What has Nate accomplished? He’s a Dunk Champ. His jersey was retired in summer league. For an hour. He’s blocked Yao Ming. Once. Which is four times less than every other player in the L. Oh, and he’s the emotional leader on a team that hasn’t had a winning record. Although these things seem to overvalue his skills on the court, there’s one thing about Nate that can’t be disputed:

He sells tickets.

Nate brings people to the Garden to watch games. He sells hot dogs and French fries and jerseys and he’ll occasionally get the team on Sports Center. Sure, the Knicks could have had some good cap room in exchange for his services, but it doesn’t quite seem worth it when you realize how few interesting players are on New York’s roster. Even Stephon Marbury—quite possibly the Knicks’ most compelling personality—is now balling for a division rival. People can’t even rag on Jerome James anymore. Nate is all the Knicks have at this point.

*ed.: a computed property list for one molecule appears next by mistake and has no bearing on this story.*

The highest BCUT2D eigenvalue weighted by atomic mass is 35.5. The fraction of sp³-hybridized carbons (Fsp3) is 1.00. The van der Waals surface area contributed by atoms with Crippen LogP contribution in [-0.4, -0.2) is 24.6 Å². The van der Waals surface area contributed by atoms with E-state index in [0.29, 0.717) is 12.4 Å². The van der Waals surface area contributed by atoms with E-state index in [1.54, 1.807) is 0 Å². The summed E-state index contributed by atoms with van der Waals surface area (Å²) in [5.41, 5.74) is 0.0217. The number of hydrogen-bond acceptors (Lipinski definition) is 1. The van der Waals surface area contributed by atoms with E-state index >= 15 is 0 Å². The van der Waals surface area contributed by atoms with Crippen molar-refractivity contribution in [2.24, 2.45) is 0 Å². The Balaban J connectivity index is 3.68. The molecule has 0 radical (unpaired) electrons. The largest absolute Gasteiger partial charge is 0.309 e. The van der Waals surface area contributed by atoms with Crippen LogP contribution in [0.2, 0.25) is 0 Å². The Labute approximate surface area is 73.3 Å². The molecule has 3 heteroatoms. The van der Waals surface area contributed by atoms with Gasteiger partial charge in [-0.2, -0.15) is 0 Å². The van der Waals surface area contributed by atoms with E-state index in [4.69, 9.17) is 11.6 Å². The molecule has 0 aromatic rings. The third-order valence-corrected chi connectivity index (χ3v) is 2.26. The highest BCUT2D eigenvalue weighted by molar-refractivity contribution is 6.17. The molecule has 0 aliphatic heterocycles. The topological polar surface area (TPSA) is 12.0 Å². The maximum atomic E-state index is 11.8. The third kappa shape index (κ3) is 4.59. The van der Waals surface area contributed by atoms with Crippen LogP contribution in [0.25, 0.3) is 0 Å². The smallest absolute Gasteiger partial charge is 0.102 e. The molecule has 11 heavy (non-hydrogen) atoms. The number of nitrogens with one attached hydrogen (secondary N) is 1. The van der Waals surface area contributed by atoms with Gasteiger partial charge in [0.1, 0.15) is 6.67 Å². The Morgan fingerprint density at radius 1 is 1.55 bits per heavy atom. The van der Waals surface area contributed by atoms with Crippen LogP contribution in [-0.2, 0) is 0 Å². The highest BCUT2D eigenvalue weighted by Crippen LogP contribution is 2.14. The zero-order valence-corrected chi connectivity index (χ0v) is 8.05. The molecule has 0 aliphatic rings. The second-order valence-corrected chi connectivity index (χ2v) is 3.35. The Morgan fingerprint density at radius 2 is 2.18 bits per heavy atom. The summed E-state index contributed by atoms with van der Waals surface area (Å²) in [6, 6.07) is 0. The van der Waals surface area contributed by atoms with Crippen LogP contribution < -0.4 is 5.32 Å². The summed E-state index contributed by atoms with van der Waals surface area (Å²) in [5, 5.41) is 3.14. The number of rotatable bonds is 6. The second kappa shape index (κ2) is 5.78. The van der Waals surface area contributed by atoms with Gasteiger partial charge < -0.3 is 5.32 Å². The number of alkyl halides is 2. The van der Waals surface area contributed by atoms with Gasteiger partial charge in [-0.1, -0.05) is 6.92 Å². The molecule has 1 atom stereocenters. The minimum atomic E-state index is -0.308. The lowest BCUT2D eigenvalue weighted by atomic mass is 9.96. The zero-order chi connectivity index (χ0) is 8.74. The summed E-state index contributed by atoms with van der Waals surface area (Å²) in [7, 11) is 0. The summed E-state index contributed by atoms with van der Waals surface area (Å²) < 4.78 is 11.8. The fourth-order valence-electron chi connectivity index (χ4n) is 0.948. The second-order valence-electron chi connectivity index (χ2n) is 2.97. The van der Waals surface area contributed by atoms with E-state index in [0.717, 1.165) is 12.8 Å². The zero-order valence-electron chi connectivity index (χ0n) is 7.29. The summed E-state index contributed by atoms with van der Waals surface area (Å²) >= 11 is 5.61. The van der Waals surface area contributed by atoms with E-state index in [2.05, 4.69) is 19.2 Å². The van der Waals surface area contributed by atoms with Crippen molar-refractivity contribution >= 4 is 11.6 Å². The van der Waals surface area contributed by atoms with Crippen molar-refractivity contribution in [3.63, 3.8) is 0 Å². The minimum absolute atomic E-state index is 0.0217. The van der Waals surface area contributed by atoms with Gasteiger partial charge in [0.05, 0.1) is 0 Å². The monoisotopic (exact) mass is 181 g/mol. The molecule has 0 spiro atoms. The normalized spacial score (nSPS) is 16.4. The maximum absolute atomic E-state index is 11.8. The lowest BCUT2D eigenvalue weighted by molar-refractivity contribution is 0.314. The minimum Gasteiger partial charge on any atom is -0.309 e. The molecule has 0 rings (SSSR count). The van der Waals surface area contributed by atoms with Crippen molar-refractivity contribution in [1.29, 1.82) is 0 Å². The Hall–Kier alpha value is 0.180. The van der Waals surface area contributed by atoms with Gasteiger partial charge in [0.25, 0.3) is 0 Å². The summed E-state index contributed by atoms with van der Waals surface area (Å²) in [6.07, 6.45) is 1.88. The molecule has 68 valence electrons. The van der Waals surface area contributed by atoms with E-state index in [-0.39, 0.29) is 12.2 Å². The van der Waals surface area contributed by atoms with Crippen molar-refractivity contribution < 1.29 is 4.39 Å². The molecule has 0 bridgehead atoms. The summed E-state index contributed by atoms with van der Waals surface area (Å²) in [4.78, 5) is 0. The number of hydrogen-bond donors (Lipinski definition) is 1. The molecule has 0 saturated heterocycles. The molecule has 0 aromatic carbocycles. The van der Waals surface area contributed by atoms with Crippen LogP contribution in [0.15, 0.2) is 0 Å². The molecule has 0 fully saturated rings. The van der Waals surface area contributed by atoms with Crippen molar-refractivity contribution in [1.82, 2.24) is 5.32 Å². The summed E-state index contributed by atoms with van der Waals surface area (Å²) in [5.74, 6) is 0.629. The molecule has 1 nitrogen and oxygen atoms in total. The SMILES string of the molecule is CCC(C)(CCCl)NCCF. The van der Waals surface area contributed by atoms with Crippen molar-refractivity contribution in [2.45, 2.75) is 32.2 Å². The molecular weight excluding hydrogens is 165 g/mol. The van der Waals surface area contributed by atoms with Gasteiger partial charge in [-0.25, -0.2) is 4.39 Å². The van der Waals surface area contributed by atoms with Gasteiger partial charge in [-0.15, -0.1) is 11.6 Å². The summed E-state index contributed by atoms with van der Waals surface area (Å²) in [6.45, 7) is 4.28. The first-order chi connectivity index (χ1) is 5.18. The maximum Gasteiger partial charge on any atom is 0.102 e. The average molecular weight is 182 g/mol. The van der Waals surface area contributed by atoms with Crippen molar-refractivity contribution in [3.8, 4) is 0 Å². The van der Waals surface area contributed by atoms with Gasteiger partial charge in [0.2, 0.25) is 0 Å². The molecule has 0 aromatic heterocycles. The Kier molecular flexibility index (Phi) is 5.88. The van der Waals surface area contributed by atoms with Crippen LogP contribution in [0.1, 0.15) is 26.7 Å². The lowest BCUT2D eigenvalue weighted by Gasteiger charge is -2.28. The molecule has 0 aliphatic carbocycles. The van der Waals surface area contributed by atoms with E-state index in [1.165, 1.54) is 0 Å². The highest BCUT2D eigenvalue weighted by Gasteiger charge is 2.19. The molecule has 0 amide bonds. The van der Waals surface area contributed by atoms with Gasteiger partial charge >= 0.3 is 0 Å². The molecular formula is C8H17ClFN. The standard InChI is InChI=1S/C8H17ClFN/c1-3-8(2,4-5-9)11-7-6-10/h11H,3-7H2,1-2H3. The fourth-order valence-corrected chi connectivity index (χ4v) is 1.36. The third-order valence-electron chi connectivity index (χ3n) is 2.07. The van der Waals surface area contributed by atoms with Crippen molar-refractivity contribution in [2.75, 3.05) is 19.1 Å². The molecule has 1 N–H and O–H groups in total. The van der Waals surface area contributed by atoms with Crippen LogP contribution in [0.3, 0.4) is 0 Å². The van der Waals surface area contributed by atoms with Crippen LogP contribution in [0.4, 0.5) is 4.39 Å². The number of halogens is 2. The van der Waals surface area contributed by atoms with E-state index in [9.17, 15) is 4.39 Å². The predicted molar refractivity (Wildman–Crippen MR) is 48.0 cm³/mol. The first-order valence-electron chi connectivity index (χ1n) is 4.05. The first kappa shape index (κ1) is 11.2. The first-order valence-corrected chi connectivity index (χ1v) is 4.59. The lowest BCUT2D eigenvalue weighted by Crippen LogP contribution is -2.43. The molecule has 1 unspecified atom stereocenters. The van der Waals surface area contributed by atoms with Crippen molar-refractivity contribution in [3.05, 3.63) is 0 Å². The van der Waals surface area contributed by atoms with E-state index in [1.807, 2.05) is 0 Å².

Krypto-Nate has a kryptonite: declining athleticism. In other words, age. When he’s unable to jump higher than a freezed-out Dwight Howard or explosive past his defender to create room for a jumper, he’ll look a lot like a mere mortal. When Nate is resigned long-term in New York, will people appreciate the fact that Nate is their size? If he’s not making highlights, I wouldn’t bet $1 on it.


When you’re playing in an offense like the Knicks, there will always be runs (and opportunities for the crowd to get hype). The Knicks show some offensive competency in the first six minutes after the break. Although they’re scoring and creating better shots with crisper ball movement, they break the 50-point mark midway through the third quarter.

It’s the classic example of digging a hole too deep and being unable to get out. New York is alive on the offensive end due to Larry Hughes (another player like Robinson—who is capable of offensive greatness). This time, Hughes is cheered when he leaves the game. It must feel like he’s gotten a 900-pound gorilla off his back.


Thaddeus Young side notes:
After an amazing start to the season—one which I wasn’t surprised about, considering he was just behind Kevin Durant and Al Horford—he has since slowed down. Not coincidentally, though, Andre Iguodala is playing more like his $80+ million self. Somehow, the switch happened somewhere between Mo Cheeks’ firing and Elton Brand’s season-ending surgery.